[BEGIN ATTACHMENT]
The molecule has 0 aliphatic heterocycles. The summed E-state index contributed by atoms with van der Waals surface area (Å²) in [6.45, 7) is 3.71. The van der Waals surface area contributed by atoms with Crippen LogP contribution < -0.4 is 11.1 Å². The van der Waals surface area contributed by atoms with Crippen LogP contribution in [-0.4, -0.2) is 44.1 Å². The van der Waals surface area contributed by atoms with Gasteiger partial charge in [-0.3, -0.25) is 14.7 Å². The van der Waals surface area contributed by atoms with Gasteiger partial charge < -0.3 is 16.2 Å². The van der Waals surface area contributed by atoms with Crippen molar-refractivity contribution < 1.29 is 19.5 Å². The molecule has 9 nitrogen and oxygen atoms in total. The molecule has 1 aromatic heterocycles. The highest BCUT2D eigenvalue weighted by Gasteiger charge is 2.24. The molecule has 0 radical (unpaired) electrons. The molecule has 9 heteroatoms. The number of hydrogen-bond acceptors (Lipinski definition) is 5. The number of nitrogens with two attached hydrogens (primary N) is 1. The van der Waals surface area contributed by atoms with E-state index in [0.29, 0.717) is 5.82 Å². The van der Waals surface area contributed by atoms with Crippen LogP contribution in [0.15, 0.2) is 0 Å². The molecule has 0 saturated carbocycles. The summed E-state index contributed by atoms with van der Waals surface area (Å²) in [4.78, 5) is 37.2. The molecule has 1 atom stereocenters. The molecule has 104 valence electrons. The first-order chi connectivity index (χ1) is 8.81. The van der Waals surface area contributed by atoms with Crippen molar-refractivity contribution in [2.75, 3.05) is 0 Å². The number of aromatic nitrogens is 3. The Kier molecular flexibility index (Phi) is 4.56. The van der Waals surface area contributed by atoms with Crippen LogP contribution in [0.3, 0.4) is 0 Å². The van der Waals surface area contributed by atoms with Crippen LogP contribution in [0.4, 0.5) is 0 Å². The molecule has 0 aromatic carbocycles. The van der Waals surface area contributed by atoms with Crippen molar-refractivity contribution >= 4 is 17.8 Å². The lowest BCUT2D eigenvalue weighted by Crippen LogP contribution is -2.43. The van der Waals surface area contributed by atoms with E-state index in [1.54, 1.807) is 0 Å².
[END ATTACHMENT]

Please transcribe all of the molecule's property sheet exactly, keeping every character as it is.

The molecule has 0 aliphatic heterocycles. The summed E-state index contributed by atoms with van der Waals surface area (Å²) in [6.45, 7) is 3.71. The van der Waals surface area contributed by atoms with Crippen LogP contribution < -0.4 is 11.1 Å². The van der Waals surface area contributed by atoms with Crippen LogP contribution in [-0.4, -0.2) is 44.1 Å². The van der Waals surface area contributed by atoms with Gasteiger partial charge in [-0.3, -0.25) is 14.7 Å². The van der Waals surface area contributed by atoms with Gasteiger partial charge < -0.3 is 16.2 Å². The van der Waals surface area contributed by atoms with Crippen molar-refractivity contribution < 1.29 is 19.5 Å². The molecule has 9 nitrogen and oxygen atoms in total. The molecule has 1 aromatic heterocycles. The highest BCUT2D eigenvalue weighted by Gasteiger charge is 2.24. The molecule has 0 radical (unpaired) electrons. The molecule has 9 heteroatoms. The number of hydrogen-bond acceptors (Lipinski definition) is 5. The number of nitrogens with two attached hydrogens (primary N) is 1. The van der Waals surface area contributed by atoms with E-state index in [0.29, 0.717) is 5.82 Å². The van der Waals surface area contributed by atoms with Crippen LogP contribution in [0.15, 0.2) is 0 Å². The molecule has 0 saturated carbocycles. The summed E-state index contributed by atoms with van der Waals surface area (Å²) in [4.78, 5) is 37.2. The molecule has 1 atom stereocenters. The molecule has 104 valence electrons. The first-order chi connectivity index (χ1) is 8.81. The van der Waals surface area contributed by atoms with Crippen molar-refractivity contribution in [2.75, 3.05) is 0 Å². The number of aromatic nitrogens is 3. The Kier molecular flexibility index (Phi) is 4.56. The van der Waals surface area contributed by atoms with Crippen LogP contribution in [0.3, 0.4) is 0 Å². The van der Waals surface area contributed by atoms with Crippen LogP contribution in [0.4, 0.5) is 0 Å². The molecule has 0 aromatic carbocycles. The van der Waals surface area contributed by atoms with Crippen molar-refractivity contribution >= 4 is 17.8 Å². The lowest BCUT2D eigenvalue weighted by Crippen LogP contribution is -2.43. The van der Waals surface area contributed by atoms with E-state index in [1.54, 1.807) is 0 Å².